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Re: emacs-26 eec71eb: Speed up replace-buffer-contents

From: Eli Zaretskii
Subject: Re: emacs-26 eec71eb: Speed up replace-buffer-contents
Date: Wed, 04 Jul 2018 21:40:22 +0300

> Cc: address@hidden, address@hidden
> From: Paul Eggert <address@hidden>
> Date: Wed, 4 Jul 2018 11:30:12 -0700
> If that's the case, there's still a performance bug in there. The point of 
> rarely_quit is to avoid calling maybe_quit in the vast majority of cases. If 
> maybe_quit is being called so often that it's a performance hog, then it's 
> being 
> called too often.

Maybe I'm mistaken, then.  I will see what an optimized build shows.

> If builtin_lisp_symbol is a serious performance issue when compiling
> without optimization (which it shouldn't be)

It is a serious bottleneck in an unoptimized build, if you call
builtin_lisp_symbol half a dozen times for each pair of characters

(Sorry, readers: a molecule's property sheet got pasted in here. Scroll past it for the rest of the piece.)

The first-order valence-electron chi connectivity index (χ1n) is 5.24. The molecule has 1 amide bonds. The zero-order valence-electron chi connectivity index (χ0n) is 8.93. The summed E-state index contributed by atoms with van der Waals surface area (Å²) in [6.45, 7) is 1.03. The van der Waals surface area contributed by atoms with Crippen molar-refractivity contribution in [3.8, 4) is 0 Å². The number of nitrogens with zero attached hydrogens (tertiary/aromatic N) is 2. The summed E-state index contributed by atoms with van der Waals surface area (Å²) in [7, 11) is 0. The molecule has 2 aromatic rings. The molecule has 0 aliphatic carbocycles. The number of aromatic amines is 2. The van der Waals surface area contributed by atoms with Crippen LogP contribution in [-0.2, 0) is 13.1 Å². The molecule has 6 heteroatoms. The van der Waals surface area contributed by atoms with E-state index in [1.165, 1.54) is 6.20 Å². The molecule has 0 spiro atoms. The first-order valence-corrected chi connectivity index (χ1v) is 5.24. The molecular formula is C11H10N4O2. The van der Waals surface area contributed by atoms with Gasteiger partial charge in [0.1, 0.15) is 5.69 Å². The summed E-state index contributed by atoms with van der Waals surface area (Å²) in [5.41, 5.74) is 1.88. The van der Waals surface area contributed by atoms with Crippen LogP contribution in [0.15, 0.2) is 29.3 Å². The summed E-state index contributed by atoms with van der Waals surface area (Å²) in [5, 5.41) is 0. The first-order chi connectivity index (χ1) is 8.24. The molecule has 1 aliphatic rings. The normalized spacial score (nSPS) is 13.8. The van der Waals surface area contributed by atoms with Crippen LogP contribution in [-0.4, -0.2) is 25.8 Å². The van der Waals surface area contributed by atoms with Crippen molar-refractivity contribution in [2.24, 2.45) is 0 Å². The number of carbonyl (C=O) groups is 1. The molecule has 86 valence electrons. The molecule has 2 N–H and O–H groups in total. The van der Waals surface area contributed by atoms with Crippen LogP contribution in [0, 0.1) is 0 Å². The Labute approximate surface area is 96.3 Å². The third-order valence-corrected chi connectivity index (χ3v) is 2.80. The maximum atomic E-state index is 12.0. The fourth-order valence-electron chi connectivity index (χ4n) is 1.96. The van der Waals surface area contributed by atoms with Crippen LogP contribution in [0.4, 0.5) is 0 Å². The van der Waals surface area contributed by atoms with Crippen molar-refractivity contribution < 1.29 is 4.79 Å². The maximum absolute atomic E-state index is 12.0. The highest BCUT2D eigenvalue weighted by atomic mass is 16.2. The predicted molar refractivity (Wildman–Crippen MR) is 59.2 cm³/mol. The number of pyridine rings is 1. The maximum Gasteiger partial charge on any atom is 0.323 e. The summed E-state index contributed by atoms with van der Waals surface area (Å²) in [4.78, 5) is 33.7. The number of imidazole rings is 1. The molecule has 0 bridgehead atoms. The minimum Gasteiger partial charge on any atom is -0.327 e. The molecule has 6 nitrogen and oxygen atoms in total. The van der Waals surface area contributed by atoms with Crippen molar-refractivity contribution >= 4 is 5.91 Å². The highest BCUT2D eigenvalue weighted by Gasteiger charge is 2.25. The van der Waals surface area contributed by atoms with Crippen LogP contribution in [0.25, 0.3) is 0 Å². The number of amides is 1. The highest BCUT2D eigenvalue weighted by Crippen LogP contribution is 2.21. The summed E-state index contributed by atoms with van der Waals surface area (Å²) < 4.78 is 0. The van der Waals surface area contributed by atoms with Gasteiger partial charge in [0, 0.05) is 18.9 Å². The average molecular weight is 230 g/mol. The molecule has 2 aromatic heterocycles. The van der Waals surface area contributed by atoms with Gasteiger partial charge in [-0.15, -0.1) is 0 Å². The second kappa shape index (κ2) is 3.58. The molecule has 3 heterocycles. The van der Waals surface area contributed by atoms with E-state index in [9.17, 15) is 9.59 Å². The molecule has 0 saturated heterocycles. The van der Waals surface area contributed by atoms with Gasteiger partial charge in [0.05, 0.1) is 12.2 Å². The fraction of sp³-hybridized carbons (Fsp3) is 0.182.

'compareseq' wants to examine -- which is what the original code did,
due to all the assertions it had there, some of them really paranoid
(like asserting that A + X is more than A after asserting that X is
positive).  I think the original code spent almost 50% of its time
inside builtin_lisp_symbol.

> then we need to tune its uses for the 
> non-optimized case (though I'd rather avoid that sort of thing, as it is a 
> throwback to the 1970s to be hand-optimizing to work around lousy 
> compilers!). 

I don't think we need to optimize builtin_lisp_symbol, since the
situation in replace-buffer-contents is quite a unique one.

> But before resorting to this, I'd first rather understand the maybe_quit 
> problem 
> mentioned above.

The maybe_quit problem is/was due to its accessing 2 Lisp symbols,
which again involves calling builtin_lisp_symbol, and originally I
added a call to maybe_quit to buffer_chars_equal, so it would be
called for each pair of characters 'compareseq' wanted to examine.
That's why I switched to rarely_quit.

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